Odor Description by Steffen Arctander

It is part of a perfumer's training and appren-
ticeship to form in his own mind the "unspoken"
terms in which he thinks when he smells and
recognizes a perfume material. But, when com-
municating with fellow perfumers, he must seek
more general expressions in order to be well
understood. The drawbacks of a "basic terms"
system for odor descriptions are equally obvious:
No descriptions are unambiguous or even very
striking. But if we could describe every single of
our perfume materials in such a way that no two
descriptions were alike, and so that every one
fitted like a key to only one material, we could
lean back on a wreath of laurels. We would have
conceived the "impossible": we would have
invented the perfect and foolproof odor classifica-
tion system.
Part of the "romance" or "thrill" in perfumery
work lies in the fact that, not only are all the
materials different in odor but hardly ever will
two perfumers give identical descriptions of the
same material or the same perfume. This coinci-
dence will not occur even if the two perfumers
have been working or have perhaps been educated
in the same perfume laboratory for years. An
odor is not "woody" just because someone else
says so; it will always have a particular print in
your mind. Unfortunately, you are more or less
unable to translate this print verbally to fellow
perfumers, let alone to laymen.
This work does not pretend to be a "codex" for
the perfume industry. The rules and statements
in this book can hardly apply to the conventional
terms used in price lists, etc. For technical reasons,
for lack of space perhaps, the odor descriptions of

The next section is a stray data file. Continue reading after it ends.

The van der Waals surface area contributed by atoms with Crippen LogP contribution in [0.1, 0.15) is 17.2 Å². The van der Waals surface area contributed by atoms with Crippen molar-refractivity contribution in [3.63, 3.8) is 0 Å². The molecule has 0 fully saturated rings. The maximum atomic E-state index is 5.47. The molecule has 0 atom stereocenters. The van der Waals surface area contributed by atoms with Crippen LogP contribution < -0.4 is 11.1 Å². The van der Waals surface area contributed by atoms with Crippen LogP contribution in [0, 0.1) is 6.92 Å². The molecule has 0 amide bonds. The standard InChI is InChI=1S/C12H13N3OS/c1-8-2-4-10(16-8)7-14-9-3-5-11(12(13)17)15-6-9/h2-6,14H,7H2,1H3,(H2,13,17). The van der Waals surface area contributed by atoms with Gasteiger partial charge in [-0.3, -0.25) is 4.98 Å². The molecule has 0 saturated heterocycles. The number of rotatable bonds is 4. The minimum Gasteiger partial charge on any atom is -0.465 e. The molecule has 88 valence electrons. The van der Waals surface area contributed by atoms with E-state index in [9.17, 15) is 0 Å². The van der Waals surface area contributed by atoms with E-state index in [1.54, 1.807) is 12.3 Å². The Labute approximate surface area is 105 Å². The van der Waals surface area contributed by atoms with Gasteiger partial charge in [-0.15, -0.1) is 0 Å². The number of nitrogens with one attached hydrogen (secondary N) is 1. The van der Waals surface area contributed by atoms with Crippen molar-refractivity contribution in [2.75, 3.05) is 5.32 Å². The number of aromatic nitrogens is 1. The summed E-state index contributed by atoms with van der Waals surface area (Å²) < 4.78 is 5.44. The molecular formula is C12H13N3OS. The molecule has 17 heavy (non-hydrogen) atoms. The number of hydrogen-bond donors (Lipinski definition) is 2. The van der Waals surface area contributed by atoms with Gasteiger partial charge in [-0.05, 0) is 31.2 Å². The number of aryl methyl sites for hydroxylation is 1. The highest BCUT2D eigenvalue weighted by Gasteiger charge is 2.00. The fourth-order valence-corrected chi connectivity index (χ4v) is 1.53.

perfume materials in price lists are often abrupt
and yet exaggerated. But it certainly is the author's
hope that the present work may serve as an appeal
to the raw material suppliers in the perfume
industry to standardize their labelling and descrip-
tions of perfume and flavor materials. This would
minimize the confusion which has grown tremen-
dously among small and medium-size consumers,
and has even affected the very largest consumers
as well.
The odor descriptions in this work are based
upon studies of the materials during repeated
Blotter-tests. A perfume Blotter, also called a
"smelling-strip", is a piece of pure, odorless,
white, higly absorbent filter paper, about 6 mm.
wide and 12 to 14 cms. long. This strip is marked
clearly with the name or number of the sample of
the perfume material, and is then dipped in the
perfume sample to about 5 mm. or up to 2 cms. on
the opposite end.
The odor from the blotter is studied immediately,
then again after a few minutes, a half hour,
several hours, next morning, etc. until there is no
characteristic odor left. Notes are taken during
all stages of evaporation. Certain materials are
studied in dilution, e.g. oakmoss absolutes, flower
absolutes, civet, etc. The blotter is thoroughly
studied when the perfume oil has "dried" into
the paper. Particularly in oils of high terpene
content, there is a perceptible effect of chromato-
graphic separation of the individual components
of the oil. The "lighter" notes run quickly up the
blotter, while the larger molecules remain at the
end, where it was dipped.
The Topnote ("la note de depart") is studied
repeatedly since it may be of very short duration.
It is the very first perceptible note, the first
impression of odor. The topnote can be very
characteristic of an essential oil and it is also
very often a difficult one to reproduce in the work